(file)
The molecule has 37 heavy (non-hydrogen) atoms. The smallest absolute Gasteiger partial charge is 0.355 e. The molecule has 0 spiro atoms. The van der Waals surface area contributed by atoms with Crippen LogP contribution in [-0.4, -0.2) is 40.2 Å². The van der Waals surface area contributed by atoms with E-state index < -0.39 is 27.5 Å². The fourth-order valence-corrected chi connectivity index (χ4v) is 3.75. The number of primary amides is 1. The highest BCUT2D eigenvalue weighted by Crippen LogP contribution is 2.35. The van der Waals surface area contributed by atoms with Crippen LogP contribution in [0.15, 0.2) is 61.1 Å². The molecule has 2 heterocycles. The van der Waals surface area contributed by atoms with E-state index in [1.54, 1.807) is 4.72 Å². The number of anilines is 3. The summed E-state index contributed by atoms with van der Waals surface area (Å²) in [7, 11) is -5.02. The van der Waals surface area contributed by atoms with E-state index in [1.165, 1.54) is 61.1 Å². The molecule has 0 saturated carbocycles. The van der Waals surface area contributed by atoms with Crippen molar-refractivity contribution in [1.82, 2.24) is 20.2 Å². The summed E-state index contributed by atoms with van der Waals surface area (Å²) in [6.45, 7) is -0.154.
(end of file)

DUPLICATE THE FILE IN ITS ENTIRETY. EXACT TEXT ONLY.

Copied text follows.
The molecule has 37 heavy (non-hydrogen) atoms. The smallest absolute Gasteiger partial charge is 0.355 e. The molecule has 0 spiro atoms. The van der Waals surface area contributed by atoms with Crippen LogP contribution in [-0.4, -0.2) is 40.2 Å². The van der Waals surface area contributed by atoms with E-state index < -0.39 is 27.5 Å². The fourth-order valence-corrected chi connectivity index (χ4v) is 3.75. The number of primary amides is 1. The highest BCUT2D eigenvalue weighted by Crippen LogP contribution is 2.35. The van der Waals surface area contributed by atoms with Crippen LogP contribution in [0.15, 0.2) is 61.1 Å². The molecule has 2 heterocycles. The van der Waals surface area contributed by atoms with E-state index in [1.54, 1.807) is 4.72 Å². The number of anilines is 3. The summed E-state index contributed by atoms with van der Waals surface area (Å²) in [7, 11) is -5.02. The van der Waals surface area contributed by atoms with E-state index in [1.165, 1.54) is 61.1 Å². The molecule has 0 saturated carbocycles. The van der Waals surface area contributed by atoms with Crippen molar-refractivity contribution in [1.82, 2.24) is 20.2 Å². The summed E-state index contributed by atoms with van der Waals surface area (Å²) in [6.45, 7) is -0.154.